Of course, we need to be strict in distinguishing between what individuals actually do and, if it even comes to that, the public representation of what they do. Many of my colleagues fail to see what exactly it is that inspires their involvement, because their work simply goes unnoticed. You can’t be a critic of society if your observations never make it into the public arena, something that depends primarily on media uptake. On the other hand, intellectuals themselves deserve consideration: their responsibility has both positive and negative connotations.
The philosopher Edmund Burke once said that the only thing necessary for the triumph of evil is that good men do nothing. Do not watch how passivity and indolence create dangerous conditions for resignation, do not observe how doing nothing is just as bad or worse than doing something that could potentially pave the road to hell. Social developments are after all always woven out of particular socio-historical ideas and ideologies. Intellectuals should be committed to measuring and also creating their effects in society and in the formation of society’s conceptual foundation.
The responses to intellectuals are even more interesting than the roles of intellectuals in the Slovenian uprisings. In addition to the usual scorn for their intellectual work, work still as difficult to discern as it always was, the chanting in the streets introduced the criticism that intellectuals had somehow usurped a social role in terms of influencing the development of the protests. Rather than a stronger intellectual underpinning, some considered that there should be less of such a thing. Since the uprisings were regarded as an event initiated by angry masses, a hostile attitude began to build up in some individuals towards intellectuals, although many intellectuals also stood on the streets just like everyone else.
It is interesting that it was the intellectually stronger segment of protesters that could generate this sort of reflection, which suggests some sort of clash of ideas, in accordance with which there is assumed to be an idealized figure of the “pure protester”, liberated from all mental capabilities and reduced to the pure desire for social change, an idealization in itself. The attempt at exclusion even implied an understanding that the uprising was not something in which intellectuals should be allowed a decision-making role, especially not where the uprising’s choice of mayor was concerned.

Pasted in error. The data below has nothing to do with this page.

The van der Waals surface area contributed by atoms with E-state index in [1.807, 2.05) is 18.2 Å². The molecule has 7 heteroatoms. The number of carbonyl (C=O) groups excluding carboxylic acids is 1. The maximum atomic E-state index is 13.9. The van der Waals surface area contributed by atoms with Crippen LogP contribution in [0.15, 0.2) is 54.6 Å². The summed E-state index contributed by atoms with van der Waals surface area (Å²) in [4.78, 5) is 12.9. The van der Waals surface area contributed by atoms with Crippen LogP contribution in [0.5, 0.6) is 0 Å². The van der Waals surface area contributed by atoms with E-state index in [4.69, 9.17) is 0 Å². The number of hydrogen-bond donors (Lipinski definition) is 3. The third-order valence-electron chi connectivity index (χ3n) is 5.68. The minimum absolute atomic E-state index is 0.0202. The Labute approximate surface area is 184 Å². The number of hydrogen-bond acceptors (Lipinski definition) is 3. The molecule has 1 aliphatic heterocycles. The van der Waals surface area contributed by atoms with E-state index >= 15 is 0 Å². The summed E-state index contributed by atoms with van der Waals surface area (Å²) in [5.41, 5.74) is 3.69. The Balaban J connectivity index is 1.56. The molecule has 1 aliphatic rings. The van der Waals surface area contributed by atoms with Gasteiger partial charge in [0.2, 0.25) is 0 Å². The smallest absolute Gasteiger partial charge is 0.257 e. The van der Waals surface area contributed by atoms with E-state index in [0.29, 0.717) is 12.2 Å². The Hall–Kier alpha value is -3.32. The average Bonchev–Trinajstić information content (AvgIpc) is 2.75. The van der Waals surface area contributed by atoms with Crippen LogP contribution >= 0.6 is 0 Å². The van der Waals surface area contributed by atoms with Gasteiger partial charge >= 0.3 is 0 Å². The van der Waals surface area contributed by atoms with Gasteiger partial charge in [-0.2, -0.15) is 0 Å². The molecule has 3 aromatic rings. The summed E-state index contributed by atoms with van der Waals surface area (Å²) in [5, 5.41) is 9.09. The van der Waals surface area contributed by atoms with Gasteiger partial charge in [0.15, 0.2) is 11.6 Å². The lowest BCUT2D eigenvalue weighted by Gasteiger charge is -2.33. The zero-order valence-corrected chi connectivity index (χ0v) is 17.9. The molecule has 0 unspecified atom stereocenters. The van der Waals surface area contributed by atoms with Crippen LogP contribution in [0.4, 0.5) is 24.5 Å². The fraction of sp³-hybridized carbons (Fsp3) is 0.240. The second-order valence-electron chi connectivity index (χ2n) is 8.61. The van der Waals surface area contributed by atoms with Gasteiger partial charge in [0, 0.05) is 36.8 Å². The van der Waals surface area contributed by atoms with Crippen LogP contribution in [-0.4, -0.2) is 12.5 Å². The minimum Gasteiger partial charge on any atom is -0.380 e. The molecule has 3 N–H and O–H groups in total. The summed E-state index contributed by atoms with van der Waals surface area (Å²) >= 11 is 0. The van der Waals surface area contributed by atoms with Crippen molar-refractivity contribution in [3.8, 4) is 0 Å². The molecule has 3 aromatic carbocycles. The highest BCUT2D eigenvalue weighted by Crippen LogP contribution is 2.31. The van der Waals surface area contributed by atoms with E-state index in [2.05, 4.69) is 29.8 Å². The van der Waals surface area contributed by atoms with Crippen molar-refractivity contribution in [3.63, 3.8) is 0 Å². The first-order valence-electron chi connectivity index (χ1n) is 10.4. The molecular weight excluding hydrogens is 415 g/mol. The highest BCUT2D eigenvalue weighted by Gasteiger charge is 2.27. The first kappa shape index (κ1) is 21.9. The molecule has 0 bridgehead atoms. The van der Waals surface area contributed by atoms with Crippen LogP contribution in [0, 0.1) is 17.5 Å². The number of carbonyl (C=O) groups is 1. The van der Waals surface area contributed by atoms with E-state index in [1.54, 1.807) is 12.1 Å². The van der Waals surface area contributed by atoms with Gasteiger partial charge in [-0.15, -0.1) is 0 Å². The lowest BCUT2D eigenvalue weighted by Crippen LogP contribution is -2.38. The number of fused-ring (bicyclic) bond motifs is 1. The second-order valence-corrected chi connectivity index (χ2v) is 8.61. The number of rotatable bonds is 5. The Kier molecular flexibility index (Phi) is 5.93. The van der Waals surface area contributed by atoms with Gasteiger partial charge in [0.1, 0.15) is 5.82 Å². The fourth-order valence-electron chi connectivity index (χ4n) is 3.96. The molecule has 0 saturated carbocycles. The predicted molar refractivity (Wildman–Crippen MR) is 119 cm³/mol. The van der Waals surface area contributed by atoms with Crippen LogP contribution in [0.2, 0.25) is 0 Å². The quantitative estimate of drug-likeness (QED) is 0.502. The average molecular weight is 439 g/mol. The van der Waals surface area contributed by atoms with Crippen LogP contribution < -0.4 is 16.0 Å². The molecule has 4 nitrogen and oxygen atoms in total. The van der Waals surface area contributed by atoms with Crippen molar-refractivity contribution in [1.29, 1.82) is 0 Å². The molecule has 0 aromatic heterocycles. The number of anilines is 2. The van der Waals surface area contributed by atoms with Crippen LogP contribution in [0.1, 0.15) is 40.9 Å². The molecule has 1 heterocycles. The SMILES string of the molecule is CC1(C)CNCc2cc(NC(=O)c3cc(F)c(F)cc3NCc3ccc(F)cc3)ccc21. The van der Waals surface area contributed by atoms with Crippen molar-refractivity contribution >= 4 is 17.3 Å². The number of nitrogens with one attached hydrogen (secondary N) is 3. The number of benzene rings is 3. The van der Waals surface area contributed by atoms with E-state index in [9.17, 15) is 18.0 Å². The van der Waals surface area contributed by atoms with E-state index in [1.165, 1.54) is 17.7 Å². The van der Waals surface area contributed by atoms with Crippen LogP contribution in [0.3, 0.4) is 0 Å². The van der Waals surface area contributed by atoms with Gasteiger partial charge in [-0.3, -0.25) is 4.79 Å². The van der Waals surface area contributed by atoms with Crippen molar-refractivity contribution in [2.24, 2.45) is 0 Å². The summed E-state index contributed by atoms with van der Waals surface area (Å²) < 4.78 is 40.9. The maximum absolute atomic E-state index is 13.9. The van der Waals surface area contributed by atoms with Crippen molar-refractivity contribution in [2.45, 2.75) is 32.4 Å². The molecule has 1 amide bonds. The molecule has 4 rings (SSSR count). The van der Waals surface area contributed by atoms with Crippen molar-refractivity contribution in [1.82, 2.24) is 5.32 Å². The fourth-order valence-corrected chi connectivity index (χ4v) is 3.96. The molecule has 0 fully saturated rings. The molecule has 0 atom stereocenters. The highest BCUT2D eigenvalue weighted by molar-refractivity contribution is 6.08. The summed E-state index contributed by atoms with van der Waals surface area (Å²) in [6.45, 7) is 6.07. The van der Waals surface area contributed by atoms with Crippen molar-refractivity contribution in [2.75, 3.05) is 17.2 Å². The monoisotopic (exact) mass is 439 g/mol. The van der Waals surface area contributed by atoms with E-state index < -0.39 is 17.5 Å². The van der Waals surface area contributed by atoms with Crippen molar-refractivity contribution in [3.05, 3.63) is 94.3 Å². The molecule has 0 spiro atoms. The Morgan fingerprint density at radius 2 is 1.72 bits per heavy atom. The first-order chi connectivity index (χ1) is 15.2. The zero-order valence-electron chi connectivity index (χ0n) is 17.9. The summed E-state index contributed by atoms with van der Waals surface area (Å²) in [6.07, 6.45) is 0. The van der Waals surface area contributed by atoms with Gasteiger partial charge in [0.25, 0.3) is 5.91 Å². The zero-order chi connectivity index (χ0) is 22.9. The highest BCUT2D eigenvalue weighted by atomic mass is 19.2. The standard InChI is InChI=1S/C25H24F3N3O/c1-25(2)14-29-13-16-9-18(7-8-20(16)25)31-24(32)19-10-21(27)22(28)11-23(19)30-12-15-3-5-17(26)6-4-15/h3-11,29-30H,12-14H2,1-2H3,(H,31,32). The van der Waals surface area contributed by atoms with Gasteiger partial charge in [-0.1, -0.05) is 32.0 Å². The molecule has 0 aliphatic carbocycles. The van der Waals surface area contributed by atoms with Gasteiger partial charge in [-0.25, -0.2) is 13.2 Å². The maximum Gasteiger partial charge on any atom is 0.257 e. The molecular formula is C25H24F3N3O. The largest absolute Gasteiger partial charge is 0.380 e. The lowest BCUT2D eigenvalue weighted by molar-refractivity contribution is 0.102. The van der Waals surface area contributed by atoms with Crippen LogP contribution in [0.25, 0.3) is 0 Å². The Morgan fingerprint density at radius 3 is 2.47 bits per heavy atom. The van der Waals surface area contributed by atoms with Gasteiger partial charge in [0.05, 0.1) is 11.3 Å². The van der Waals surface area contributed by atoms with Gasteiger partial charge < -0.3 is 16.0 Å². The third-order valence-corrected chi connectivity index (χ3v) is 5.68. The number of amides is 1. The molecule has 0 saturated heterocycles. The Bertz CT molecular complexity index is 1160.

Put more simply: in the eyes of some, intellectuals were a disturbing element in the development of direct democracy. They were already guilty since, for example, they succeeded in offering a mayoral candidate when others unfortunately could not. It is possible that their judgment was good, but this is another question entirely. Their sin was that they succeeded.
The rejection of intellectuals in Maribor has a long history, and the episodes described above are likely just a result of this anti-intellectualism: the situation is not improved even by the fact that the current mayor hails from their ranks. The disabling of intellectual life helps preserve the existing relations and their dysfunctional nature – I find it hard to believe that social renewal can be achieved without thinking, analyzing, planning and offering ideas and visions.
The exclusion of civil society and its actors is precisely the gesture that constantly pushes political life, which is already in itself demonized, into a rigid complacency and emptiness, in which an understanding of the dynamics of social interests and their heterogeneity is lost. For this very reason the conceptually empty street chant of “He’s done for!”, repetitive and tiring, delivered an effective and successful message, but the powerlessness of articulation beyond this demand was already inscribed in the raised fists and shouting.
And for this very reason, as with every disappointing outcome, we should pay attention to the fact that the Slovenian protest rebirth not only measured levels of anger and dissatisfaction among the masses, it also opened up the question of the status of intellectuals and their treatment in this country and, prior even to that, their role and significance in society.
A group of Maribor intellectuals participated in the protests and formed the initiative "Together for Maribor!" After the protests became violent and the arrest of protesters, and after their detention and trials, a parliamentary commission decided on the basis of a false, anonymous accusation, to question some of these intellectuals, all in the context of investigating extremism in the country.
Published 8 July 2014
Original in Slovenian
Translated by Dialogi
First published by Dialogi 3-4/2014
Contributed by Dialogi © Boris Vezjak / Dialogi / EurozinePDF/PRINT
The nascent internet played a key role in defeating the military coup in Russia in 1991, writes Andrei Soldatov. However, the democratic promise of the web was never fulfilled. In the 2000s, it became a means of escape for a disaffected middle class closed out of the political process. The failed protest wave of 2011–2012 bore the mark of this ‘lost decade’. Meanwhile, in the era of political trolling, online participation has come to mean something very different.